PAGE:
In research studies, ephedra performs better for weight loss when combined with caffeine. When used on its own, the ephedrine alkaloid can promote weight loss of 1.3 pounds per month.

Results will also depend on the dosages of both substances used and other factors such as diet and exercise routines.

One small trial used 4 grams of a concentrated water-based ephedra extract, standardized to contain 31.52 mg of pseudo-ephedrine. This equates to approximately 24 g of the raw Chinese herb.

In this study, the extract was given to 125 obese Korean women who were otherwise healthy. Participants took the capsules for eight weeks while on a low-calorie diet.

At the end of the study, the group taking ephedra had a significant reduction in body mass index (BMI). This is a measure of a person’s body weight in kilograms (kg) divided by height in meters squared (m2). Results differed among the individuals involved in the study. [4]

In another study involving a supplement that combined ephedra with other herbal ingredients (but not containing caffeine), the treatment contributed to an increase in weight loss of 1.8 pounds per month. [5]

Research shows that ephedra and ephedrine are effective for promoting short-term weight loss results. According to the NIH report, “Dietary supplements containing ephedra and botanicals with caffeine is associated with a modest but statistically significant increase in weight loss over a relatively short time (less than or equal to 6 months).”

However, the NIH points out that “No studies have assessed their long-term effects (greater than 6 months).”

While ephedra may make it easier to achieve your weight loss goals, it will not work by itself. To achieve long-term weight loss management, it is necessary to incorporate exercise and dietary changes as well.

Results will also vary among individuals. In one study, a participant was reported to have lost 66 kg of bodyweight while taking an ephedrine/caffeine combination over 13 months.

Not everyone will see positive results and some users will experience more negative effects than positive effects.

Why Ephedra was Banned from Fat Burners

Even though this herb was shown to have benefits for weight loss, it can no longer be sold for this purpose (with some exceptions). Negative side effects were associated with its use and the FDA ruled that it posed an unreasonable risk of serious adverse effects.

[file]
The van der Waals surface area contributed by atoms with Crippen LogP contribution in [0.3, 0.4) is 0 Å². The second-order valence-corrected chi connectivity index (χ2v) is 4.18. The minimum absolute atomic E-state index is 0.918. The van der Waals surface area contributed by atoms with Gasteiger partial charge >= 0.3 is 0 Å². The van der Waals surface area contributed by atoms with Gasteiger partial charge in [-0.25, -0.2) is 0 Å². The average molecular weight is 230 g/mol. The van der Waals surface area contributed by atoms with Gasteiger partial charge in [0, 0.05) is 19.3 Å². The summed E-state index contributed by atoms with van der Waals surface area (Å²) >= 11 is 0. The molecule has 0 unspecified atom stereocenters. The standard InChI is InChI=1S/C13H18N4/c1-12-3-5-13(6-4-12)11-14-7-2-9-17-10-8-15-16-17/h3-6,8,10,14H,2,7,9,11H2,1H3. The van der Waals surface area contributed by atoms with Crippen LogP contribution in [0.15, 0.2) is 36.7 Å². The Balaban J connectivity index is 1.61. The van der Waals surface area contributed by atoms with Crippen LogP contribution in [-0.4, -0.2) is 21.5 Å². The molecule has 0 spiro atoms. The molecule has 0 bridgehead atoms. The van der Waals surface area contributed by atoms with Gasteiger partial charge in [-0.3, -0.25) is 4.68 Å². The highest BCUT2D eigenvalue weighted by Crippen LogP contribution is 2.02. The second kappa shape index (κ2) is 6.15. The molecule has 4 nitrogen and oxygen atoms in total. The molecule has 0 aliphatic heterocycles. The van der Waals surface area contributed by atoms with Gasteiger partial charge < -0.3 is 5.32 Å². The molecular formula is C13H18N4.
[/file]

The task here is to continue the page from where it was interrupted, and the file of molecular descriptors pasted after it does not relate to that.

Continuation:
In clinical studies, there were few adverse reactions reported. These studies typically involve medical supervision, strict dosage and usage guidelines as well as screening to prevent participants with medical conditions from participating.

When used properly taking ephedra tea for weight loss, energy, or to improve breathing is relatively well tolerated and unlikely to cause harmful effects.

However, when used without the benefit of physician supervision, there is an increased risk of dangerous side effects. The problem lies in the misuse and abuse of ephedra supplements.

Using this herb is reported to increase the risk of nausea, vomiting, anxiety hyperactivity, and heart palpitations by 2-3 times. According to the FDA, excessive dosages of this herb in supplement form have resulted in heart attacks, strokes, seizures and psychiatric symptoms.

As such, in 2004 the FDA instituted a new rule that declared ephedrine an adulterant in dietary supplements. This means no supplement can contain any amount of this alkaloid.

However, the ruling still allows ephedra extract supplements to be sold so long as they have the ephedrine alkaloids removed. Manufactures will typically substitute other ingredients like synephrine in weight loss or energy-promoting products.

Note that the FDA ban only applies to dietary supplements and not the herbal tea. It is still legal to buy and sell the stems, leaves or roots of the plant with ephedrine alkaloids for brewing into a tea.

Where to Buy Ephedra Tea

Depending on where you live, the availability of Ephedra tea may be different. In many parts of the United States and other countries around the world, you will not find ephedra tea products sold in retail stores.

The tea can be purchased online or from licensed herbalists in your local region. Sources of this plant can be found through Chinese sellers on websites like eBay and Alibaba.